Star Trek: Enterprise is probably the worst live-action show in the franchise. Despite boasting Scott Bakula as Captain Archer and the great core concept of showing the first forays of mankind into the wider galaxy, it never found its feet (and it had an absolutely terrible opening song). The series attempted to switch things up in the third and fourth seasons by focusing more on action, but it failed to convince audiences and was unceremoniously cancelled in 2005.
The legacy of Enterprise was explored in a virtual panel at last week’s Galaxy Con Live, in which Enterprise stars John Billingsley, Connor Trinneer and Dominic Keating discussed what did and didn’t work. Billingsley, in particular, didn’t mince words when it came to casting blame, saying the show’s flaws were the fault of the producers and network.
“We came on after so many years of Star Trek, and in a number of those years, double-dipping. Deep Space Nine actually overlapped with Voyager, for instance. I think by the time we aired there was fatigue, understandable fatigue. The show did really at least need a year off. I always felt badly for [co-creators/executive producers] Rick [Berman] and Brannon [Braga] that they weren’t given that time…The bible for the show just needed a little more work. I think the notions were strong and I think with the character development they had some clarity.
But in terms of an arc for the first season, I think the Suliban wasn’t quite as thought through as it maybe needed to be. I think there was a little bit more work needed on what the tonal balance was between the darkness of we are the first fucking ship and we don’t know what the fuck we are doing and the nature of what Star Trek is supposed to be, the optimistic spirit… It is a hard tone to strike for what they were trying to do.”
He went on to specifically criticize Paramount (and UPN) for not wanting to take risks and diluting the show’s best ideas, explaining:
“The studio itself also needed to kind of grapple with what they wanted to achieve. I remember there was an early episode where a crew member is transported and they come back. And in the first draft… it was pretty cool because this guy comes back and his head is where his ass is supposed to be and [flails around] ‘what the fuck!’ and we are afraid of the transporter. By the time it emerges and we are shooting it, the guy comes back from the transporter accident and he has got a little twig sticking out of his forehead. And that to me early on crystalized where I think the timidity of the network actually fucked us. To me there was another level of scariness that the show wanted to move towards, and I felt that the powers that be said, “But, but, but.”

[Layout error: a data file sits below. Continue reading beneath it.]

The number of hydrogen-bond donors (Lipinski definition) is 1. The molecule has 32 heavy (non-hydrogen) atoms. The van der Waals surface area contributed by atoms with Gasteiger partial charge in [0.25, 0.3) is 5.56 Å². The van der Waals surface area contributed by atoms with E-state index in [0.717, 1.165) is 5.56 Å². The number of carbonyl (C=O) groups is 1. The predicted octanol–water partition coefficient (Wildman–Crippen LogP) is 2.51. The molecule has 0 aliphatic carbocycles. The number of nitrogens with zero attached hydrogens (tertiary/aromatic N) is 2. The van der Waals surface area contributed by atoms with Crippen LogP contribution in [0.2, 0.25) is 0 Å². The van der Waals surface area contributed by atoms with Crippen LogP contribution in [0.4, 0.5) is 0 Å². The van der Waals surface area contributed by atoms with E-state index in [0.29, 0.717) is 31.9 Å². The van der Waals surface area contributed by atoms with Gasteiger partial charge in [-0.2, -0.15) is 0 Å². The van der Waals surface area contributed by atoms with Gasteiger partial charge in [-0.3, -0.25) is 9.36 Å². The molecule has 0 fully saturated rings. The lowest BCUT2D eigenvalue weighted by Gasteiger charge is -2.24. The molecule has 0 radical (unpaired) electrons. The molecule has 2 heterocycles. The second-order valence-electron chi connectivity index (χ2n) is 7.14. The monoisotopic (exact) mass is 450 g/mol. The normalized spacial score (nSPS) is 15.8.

He lays further blame at the door of Brannon Braga and Rick Berman as well, who he says by that point had been writing Star Trek for so long that they’d lost some of the excitement of working in this universe. However, he says that when Manny Coto joined the show in the third and fourth seasons, some of that energy returned. Still, Billingsley went on to note that the Mirror Universe episodes from the fourth season were “a little too meta.”
While I don’t think Star Trek: Enterprise is a huge disaster, it’s still far from what I want when I’m looking for Trek. Even Voyager, with all its flaws, wasn’t afraid to get seriously weird on occasion (yes, I like “Threshold”). For me, Enterprise commits the worst sin a science fiction show can commit: it’s kinda boring. And it seems that now we know that we have Paramount to blame for that rather than those working on the project.